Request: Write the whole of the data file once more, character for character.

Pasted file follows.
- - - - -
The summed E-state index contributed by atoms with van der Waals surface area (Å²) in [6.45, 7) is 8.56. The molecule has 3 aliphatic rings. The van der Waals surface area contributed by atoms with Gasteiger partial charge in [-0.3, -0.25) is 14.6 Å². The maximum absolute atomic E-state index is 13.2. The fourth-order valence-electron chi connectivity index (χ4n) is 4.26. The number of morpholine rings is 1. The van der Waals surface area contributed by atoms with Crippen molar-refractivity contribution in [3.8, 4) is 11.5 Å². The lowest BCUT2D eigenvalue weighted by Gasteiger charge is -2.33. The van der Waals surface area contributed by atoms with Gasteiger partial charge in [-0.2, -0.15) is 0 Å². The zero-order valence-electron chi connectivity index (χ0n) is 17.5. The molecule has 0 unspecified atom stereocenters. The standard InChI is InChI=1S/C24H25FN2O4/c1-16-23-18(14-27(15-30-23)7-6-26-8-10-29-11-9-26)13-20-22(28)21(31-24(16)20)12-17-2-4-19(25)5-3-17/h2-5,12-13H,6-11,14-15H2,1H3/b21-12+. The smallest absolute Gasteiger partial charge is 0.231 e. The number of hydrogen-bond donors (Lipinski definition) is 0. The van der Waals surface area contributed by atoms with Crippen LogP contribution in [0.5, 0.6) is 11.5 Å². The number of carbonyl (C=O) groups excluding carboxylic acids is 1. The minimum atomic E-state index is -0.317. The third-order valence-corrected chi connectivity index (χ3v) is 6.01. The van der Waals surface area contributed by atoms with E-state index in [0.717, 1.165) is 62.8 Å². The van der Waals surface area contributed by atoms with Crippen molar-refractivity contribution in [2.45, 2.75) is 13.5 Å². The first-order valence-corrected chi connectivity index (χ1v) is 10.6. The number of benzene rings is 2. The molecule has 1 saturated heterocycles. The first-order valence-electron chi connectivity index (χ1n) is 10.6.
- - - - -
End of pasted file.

The summed E-state index contributed by atoms with van der Waals surface area (Å²) in [6.45, 7) is 8.56. The molecule has 3 aliphatic rings. The van der Waals surface area contributed by atoms with Gasteiger partial charge in [-0.3, -0.25) is 14.6 Å². The maximum absolute atomic E-state index is 13.2. The fourth-order valence-electron chi connectivity index (χ4n) is 4.26. The number of morpholine rings is 1. The van der Waals surface area contributed by atoms with Crippen molar-refractivity contribution in [3.8, 4) is 11.5 Å². The lowest BCUT2D eigenvalue weighted by Gasteiger charge is -2.33. The van der Waals surface area contributed by atoms with Gasteiger partial charge in [-0.2, -0.15) is 0 Å². The zero-order valence-electron chi connectivity index (χ0n) is 17.5. The molecule has 0 unspecified atom stereocenters. The standard InChI is InChI=1S/C24H25FN2O4/c1-16-23-18(14-27(15-30-23)7-6-26-8-10-29-11-9-26)13-20-22(28)21(31-24(16)20)12-17-2-4-19(25)5-3-17/h2-5,12-13H,6-11,14-15H2,1H3/b21-12+. The smallest absolute Gasteiger partial charge is 0.231 e. The number of hydrogen-bond donors (Lipinski definition) is 0. The van der Waals surface area contributed by atoms with Crippen LogP contribution in [0.5, 0.6) is 11.5 Å². The number of carbonyl (C=O) groups excluding carboxylic acids is 1. The minimum atomic E-state index is -0.317. The third-order valence-corrected chi connectivity index (χ3v) is 6.01. The van der Waals surface area contributed by atoms with E-state index in [0.717, 1.165) is 62.8 Å². The van der Waals surface area contributed by atoms with Crippen molar-refractivity contribution in [2.45, 2.75) is 13.5 Å². The first-order valence-corrected chi connectivity index (χ1v) is 10.6. The number of benzene rings is 2. The molecule has 1 saturated heterocycles. The first-order valence-electron chi connectivity index (χ1n) is 10.6.